Honda developed the world’s first Dual Clutch Transmission for motorcycles with the intent of affording more users than ever the sporty enjoyment of manual shifting combined with easy, carefree operation.
This new transmission utilizes Honda's proprietary dual-clutch transmission technology to provide fully automatic operation in a conventional manual motorcycle transmission.
In addition to its lightweight and compact construction, this new system boasts numerous features that heighten sports riding enjoyment while taking both the direct manual transmission control with the convenience afforded by an automatic transmission to a new level.
On conventional transversely mounted automotive dual-clutch transmissions, it is difficult to shorten dimensions along the length of the transmission shaft, so multiple output shafts are often used. Just as with automobiles, the application of a dual-clutch transmission with its complex assembly to a transversely mounted motorcycle engine was exceedingly problematic, requiring careful consideration of the motorcycle’s bank angle and potential interference with the rider's legs in a severely restricted layout.
Based on existing manual transmissions, Honda’s new Dual Clutch Transmission solves many of these problems thanks to its dual input shafts, exclusive in-line clutch design, and concentration of hydraulic circuitry beneath the engine cover.
Honda packages this transmission in a motorcycle chassis by minimizing dimensions along the length of the transmission shaft. Also, a shift mechanism simpler than the independently operating shifters of automotive systems is developed based on a conventional motorcycle shift drum.
The Dual Clutch Transmission main shaft is actually comprised of two coaxial shafts in one: an inner shaft for odd-numbered gears (1st, 3rd, 5th) and an outer shaft for even-numbered gears (2nd, 4th, 6th).
Both the inner and outer shafts are connected to mutually independent clutches, which operate alternately to achieve fast, seamless gear changes with constant, uninterrupted power application.
The in-line layout of these two clutches along the transmission axle, together with the hydraulic control piston installed on the inner face of the clutch disc, results in a more compact configuration which also minimizes lateral intrusions in the direction of the transversely mounted engine.
A more compact and lightweight construction was achieved by concentrating the linear solenoid valves and other clutch control devices and hydraulic circuits under the clutch cover.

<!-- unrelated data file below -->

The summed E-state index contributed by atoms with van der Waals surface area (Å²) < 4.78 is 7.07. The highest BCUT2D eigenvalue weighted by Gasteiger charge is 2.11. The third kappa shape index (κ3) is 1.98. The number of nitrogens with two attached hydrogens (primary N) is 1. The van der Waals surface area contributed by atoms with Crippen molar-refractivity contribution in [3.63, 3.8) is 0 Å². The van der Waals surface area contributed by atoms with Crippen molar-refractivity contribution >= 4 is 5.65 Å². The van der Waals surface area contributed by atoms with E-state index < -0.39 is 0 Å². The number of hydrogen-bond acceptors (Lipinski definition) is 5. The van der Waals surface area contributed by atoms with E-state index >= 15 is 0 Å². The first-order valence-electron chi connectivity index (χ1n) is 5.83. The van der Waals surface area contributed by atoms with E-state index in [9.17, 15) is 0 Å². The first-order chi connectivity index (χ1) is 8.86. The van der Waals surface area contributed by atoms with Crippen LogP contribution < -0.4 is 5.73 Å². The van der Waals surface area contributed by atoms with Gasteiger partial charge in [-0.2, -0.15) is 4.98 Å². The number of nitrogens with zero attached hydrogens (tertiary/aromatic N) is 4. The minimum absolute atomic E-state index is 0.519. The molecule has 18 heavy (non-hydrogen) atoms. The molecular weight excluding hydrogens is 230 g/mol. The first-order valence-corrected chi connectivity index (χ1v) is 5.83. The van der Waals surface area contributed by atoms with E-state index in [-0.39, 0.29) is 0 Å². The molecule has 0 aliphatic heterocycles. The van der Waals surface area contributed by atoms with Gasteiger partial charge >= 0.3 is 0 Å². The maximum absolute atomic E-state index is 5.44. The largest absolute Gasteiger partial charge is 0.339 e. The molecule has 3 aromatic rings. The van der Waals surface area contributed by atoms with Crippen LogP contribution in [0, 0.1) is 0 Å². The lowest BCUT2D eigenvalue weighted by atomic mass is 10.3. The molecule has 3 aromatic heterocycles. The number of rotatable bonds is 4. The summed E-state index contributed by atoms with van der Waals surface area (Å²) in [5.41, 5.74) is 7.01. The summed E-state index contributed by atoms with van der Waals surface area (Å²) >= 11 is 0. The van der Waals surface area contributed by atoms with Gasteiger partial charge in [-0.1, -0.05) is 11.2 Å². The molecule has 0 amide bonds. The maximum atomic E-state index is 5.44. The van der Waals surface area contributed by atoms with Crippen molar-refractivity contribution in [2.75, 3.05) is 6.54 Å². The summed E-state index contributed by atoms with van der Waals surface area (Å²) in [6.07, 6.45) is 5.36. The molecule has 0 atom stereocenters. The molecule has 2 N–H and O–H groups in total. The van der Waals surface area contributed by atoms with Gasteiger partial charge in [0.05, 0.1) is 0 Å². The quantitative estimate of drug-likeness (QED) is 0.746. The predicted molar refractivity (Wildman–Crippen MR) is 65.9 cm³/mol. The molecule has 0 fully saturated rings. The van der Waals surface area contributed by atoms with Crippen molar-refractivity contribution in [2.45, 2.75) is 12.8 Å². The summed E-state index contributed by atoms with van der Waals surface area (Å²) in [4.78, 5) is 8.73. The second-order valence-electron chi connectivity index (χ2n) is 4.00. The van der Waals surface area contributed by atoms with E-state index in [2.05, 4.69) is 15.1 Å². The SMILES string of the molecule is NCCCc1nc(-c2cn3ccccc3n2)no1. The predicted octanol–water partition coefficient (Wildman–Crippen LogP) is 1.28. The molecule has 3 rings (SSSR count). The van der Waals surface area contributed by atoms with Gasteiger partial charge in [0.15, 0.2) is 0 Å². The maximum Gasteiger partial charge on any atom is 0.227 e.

Two control devices are independently used for optimized control of the two clutches, achieving smoother acceleration and shock-free gear changes.
Much like a conventional manual transmission, the shift mechanism uses a rotating shift drum to actuate the shifter. However, unlike conventional transmissions, the shift drum is motor-driven for optimized control. Alternating operation of the two clutches is performed using this single shift drum.
A basic construction essentially identical to conventional manual transmissions was used to create a simple, lightweight, and compact system. When the computer-controlled shift system determines the optimum time to shift from 1st to 2nd gear, it prepares to shift gears by releasing the clutch for the even-numbered gears and selecting 2nd gear. The next step is to release the clutch for the odd-numbered gears while simultaneously reengaging the clutch for the even-numbered gears, thereby effecting a smooth shift with no interruption of power.
The Honda Dual Clutch Transmission features two operating modes which can be controlled with a convenient switch located on the handlebars.
In AT mode, all gear shifts are performed automatically by the computer in response to driving conditions; in MT mode, the rider uses the shift switch to select gears. In either mode, start up is performed automatically.
In addition, the AT mode features two sub-modes — D-mode and S-mode — which can be used to select either of two shift schedule maps applied in accordance with the vehicle design concept. For example, D-mode could feature a shift schedule that prioritizes fuel economy even while accommodating sporty performance at a higher pace. The S-mode, in contrast, could be designed to maintain higher engine speeds for sportier performance throughout the power curve.
The clutch and transmission are electronically controlled in accordance with a programmed schedule. When in gear (other than neutral), the driver can switch between D and S modes.
The driver can shift up or down one gear at a time simply by operating a switch. If the rider operates this switch while in AT modes, the motorcycle also automatically goes into MT mode. The bike automatically goes into 1st gear when stationary. The rider can return to AT mode by operating a switch.